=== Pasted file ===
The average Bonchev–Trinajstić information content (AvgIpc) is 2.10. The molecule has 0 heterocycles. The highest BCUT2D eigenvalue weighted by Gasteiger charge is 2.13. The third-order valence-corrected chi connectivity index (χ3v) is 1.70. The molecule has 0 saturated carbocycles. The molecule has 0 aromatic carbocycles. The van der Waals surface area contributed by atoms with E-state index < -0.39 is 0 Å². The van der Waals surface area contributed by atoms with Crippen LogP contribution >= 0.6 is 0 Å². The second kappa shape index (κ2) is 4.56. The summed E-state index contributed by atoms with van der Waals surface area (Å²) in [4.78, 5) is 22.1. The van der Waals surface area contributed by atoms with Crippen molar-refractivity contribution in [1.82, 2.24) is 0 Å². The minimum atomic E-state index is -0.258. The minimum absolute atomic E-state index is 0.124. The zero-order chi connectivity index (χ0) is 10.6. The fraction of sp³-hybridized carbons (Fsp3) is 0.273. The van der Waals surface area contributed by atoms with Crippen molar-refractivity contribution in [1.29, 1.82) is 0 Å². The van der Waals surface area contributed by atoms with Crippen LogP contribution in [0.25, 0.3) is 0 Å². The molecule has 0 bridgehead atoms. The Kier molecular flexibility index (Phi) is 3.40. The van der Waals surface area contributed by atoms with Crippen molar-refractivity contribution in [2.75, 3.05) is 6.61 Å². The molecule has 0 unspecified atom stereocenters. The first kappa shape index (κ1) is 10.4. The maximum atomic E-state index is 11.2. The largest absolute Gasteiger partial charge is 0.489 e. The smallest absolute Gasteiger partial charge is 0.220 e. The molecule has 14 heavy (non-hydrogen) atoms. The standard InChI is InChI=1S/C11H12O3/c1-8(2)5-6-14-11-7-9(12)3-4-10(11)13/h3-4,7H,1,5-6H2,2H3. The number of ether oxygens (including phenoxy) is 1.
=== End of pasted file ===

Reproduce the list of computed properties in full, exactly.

The average Bonchev–Trinajstić information content (AvgIpc) is 2.10. The molecule has 0 heterocycles. The highest BCUT2D eigenvalue weighted by Gasteiger charge is 2.13. The third-order valence-corrected chi connectivity index (χ3v) is 1.70. The molecule has 0 saturated carbocycles. The molecule has 0 aromatic carbocycles. The van der Waals surface area contributed by atoms with E-state index < -0.39 is 0 Å². The van der Waals surface area contributed by atoms with Crippen LogP contribution >= 0.6 is 0 Å². The second kappa shape index (κ2) is 4.56. The summed E-state index contributed by atoms with van der Waals surface area (Å²) in [4.78, 5) is 22.1. The van der Waals surface area contributed by atoms with Crippen molar-refractivity contribution in [1.82, 2.24) is 0 Å². The minimum atomic E-state index is -0.258. The minimum absolute atomic E-state index is 0.124. The zero-order chi connectivity index (χ0) is 10.6. The fraction of sp³-hybridized carbons (Fsp3) is 0.273. The van der Waals surface area contributed by atoms with Crippen molar-refractivity contribution in [1.29, 1.82) is 0 Å². The van der Waals surface area contributed by atoms with Crippen LogP contribution in [0.25, 0.3) is 0 Å². The molecule has 0 bridgehead atoms. The Kier molecular flexibility index (Phi) is 3.40. The van der Waals surface area contributed by atoms with Crippen molar-refractivity contribution in [2.75, 3.05) is 6.61 Å². The molecule has 0 unspecified atom stereocenters. The first kappa shape index (κ1) is 10.4. The maximum atomic E-state index is 11.2. The largest absolute Gasteiger partial charge is 0.489 e. The smallest absolute Gasteiger partial charge is 0.220 e. The molecule has 14 heavy (non-hydrogen) atoms. The standard InChI is InChI=1S/C11H12O3/c1-8(2)5-6-14-11-7-9(12)3-4-10(11)13/h3-4,7H,1,5-6H2,2H3. The number of ether oxygens (including phenoxy) is 1.